Young kids need to stay active. They also thrive in new and challenging situations. Why not take them on an overnight camping trip in the mountains?
A few years ago, I took my step-grandson, Anthony, and his friend on a hike in the White Mountains of New Hampshire. I pulled out two old backpacks and drove us up to the Mount Liberty trailhead. They asked me on the ride up if we would see snakes and bears; I told them to stay alert and be watchful.
Late morning, we started the climb up to the Mount Liberty tent site, which is about three-quarters of the way to the summit. At the site, I showed them how to get water and treat it. I handed them their private tent set-up instructions and told them to figure it out. It was a nice afternoon with plenty of time before sunset; they put their heads together and did fine.
I wanted to teach them about the wilds and quickly realized they would put up with some instruction, but not lots. So I took it easy on them. The next morning on the summit, they were wide-eyed as they huddled looking at views. The boys felt like they had accomplished something.
On the way back down, I let each of them navigate and quizzed them about what they would do if they got lost. At trail junctions, I asked them to pull out their maps and show me where they were. I had my watch and showed them how long it took to hike a certain segment–another way to confirm what you are doing, I’d said.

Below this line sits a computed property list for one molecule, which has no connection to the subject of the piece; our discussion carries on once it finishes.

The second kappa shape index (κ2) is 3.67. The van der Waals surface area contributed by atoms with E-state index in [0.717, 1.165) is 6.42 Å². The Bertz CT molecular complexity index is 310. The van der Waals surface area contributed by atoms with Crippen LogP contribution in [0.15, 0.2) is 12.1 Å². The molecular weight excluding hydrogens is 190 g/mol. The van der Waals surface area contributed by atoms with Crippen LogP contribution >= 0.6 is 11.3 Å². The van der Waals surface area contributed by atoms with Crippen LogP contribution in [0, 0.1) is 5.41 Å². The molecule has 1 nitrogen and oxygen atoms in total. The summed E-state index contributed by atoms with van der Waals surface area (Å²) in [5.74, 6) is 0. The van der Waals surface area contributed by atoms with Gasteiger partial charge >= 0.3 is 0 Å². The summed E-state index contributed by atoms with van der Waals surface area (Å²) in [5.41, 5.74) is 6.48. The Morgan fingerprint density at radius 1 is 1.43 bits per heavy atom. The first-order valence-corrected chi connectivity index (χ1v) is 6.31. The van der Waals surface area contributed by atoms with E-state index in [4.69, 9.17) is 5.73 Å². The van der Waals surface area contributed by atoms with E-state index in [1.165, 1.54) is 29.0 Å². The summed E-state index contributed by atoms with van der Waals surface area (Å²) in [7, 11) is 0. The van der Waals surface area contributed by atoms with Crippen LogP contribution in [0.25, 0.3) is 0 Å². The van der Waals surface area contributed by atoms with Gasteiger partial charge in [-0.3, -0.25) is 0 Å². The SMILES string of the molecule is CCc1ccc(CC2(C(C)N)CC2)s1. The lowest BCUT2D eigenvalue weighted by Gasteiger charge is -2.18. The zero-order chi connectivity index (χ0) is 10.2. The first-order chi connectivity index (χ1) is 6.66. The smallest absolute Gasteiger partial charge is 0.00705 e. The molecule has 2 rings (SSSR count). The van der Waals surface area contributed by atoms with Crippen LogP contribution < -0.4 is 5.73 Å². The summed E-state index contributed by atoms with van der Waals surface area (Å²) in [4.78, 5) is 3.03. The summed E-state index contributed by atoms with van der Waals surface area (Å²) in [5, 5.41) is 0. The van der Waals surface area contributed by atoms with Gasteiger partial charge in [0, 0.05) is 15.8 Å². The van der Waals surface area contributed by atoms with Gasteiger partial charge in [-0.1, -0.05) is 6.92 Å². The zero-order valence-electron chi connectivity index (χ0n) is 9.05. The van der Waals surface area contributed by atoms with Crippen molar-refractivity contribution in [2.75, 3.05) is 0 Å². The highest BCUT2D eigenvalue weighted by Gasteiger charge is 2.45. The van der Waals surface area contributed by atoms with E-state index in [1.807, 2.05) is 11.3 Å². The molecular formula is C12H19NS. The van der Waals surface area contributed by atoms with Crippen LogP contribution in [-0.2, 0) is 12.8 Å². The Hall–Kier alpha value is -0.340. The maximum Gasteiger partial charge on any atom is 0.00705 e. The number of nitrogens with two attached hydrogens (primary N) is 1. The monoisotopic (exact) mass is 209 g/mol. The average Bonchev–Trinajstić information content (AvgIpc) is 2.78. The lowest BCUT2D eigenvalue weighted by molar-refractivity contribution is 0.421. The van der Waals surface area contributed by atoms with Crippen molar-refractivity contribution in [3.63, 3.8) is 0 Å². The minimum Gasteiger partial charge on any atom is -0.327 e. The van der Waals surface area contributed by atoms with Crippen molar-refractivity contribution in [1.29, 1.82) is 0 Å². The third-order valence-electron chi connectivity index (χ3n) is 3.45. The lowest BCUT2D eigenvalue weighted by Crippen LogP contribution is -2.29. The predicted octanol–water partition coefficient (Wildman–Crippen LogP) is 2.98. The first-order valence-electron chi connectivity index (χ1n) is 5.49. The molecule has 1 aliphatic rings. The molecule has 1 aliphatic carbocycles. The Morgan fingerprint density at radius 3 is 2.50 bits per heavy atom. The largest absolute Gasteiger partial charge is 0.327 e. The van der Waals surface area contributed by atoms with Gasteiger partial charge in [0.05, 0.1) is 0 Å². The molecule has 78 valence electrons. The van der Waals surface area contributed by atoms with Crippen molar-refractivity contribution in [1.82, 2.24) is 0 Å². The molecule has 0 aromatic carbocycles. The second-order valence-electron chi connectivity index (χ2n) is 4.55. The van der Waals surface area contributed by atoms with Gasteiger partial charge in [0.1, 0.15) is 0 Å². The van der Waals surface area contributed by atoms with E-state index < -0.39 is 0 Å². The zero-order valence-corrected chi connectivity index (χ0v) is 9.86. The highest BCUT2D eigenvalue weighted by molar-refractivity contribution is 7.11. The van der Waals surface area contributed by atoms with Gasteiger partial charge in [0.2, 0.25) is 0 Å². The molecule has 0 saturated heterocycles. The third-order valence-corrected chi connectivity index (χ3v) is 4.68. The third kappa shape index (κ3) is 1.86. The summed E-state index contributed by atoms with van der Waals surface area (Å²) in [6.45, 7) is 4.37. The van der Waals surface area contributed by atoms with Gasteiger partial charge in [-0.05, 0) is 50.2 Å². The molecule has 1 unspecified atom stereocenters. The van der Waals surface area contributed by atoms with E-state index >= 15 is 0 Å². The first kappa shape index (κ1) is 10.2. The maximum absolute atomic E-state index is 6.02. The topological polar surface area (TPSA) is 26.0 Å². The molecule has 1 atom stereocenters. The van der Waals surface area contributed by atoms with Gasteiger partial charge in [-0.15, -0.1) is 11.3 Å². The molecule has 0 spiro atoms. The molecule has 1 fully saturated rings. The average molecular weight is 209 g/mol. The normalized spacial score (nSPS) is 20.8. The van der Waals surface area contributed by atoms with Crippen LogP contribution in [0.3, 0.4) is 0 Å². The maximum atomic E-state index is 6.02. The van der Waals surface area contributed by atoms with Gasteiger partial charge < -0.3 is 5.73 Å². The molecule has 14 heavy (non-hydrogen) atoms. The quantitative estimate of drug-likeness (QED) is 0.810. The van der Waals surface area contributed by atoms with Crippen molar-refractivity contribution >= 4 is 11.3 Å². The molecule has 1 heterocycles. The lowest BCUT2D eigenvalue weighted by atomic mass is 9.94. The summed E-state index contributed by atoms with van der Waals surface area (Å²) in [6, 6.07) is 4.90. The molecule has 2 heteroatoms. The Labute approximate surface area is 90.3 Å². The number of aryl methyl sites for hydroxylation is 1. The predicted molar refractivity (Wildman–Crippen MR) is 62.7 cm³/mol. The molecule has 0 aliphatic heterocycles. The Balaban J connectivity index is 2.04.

These pictures tell the story. We didn’t see any snakes or bears, but I taught them what camping basics I could in the time we had. They’ve turned into fine young men.
- 10 tips for camping with children for the first time (coolmompicks.com)
- Tent Tips for Happy Camping [Infographic] (androidtravels.com)
- Child, 5, hikes entire Appalachian Trail (wptv.com)
- 15 Tips for Hiking with Kids (jdaniel4smom.com)
- Salem 13-year-old becomes youngest to hike Triple Crown, covering 7,925 miles (missoulian.com)
- ‘Hikes with Tykes’ ebook on sale this weekend! (inventingrealityeditingservice.typepad.com)
- Youngest Thru Hiker (wcyb.com)
Nice blog. Hiking and camping are great experiences for kids. Kids love to be in nature and they will absorb everything you tell them about wildlife, flowers, the mountains, etc. For me it is a part of the education of my kids.
Thank you. I agree; the mind of a child absorbs like a sponge. Happy trails!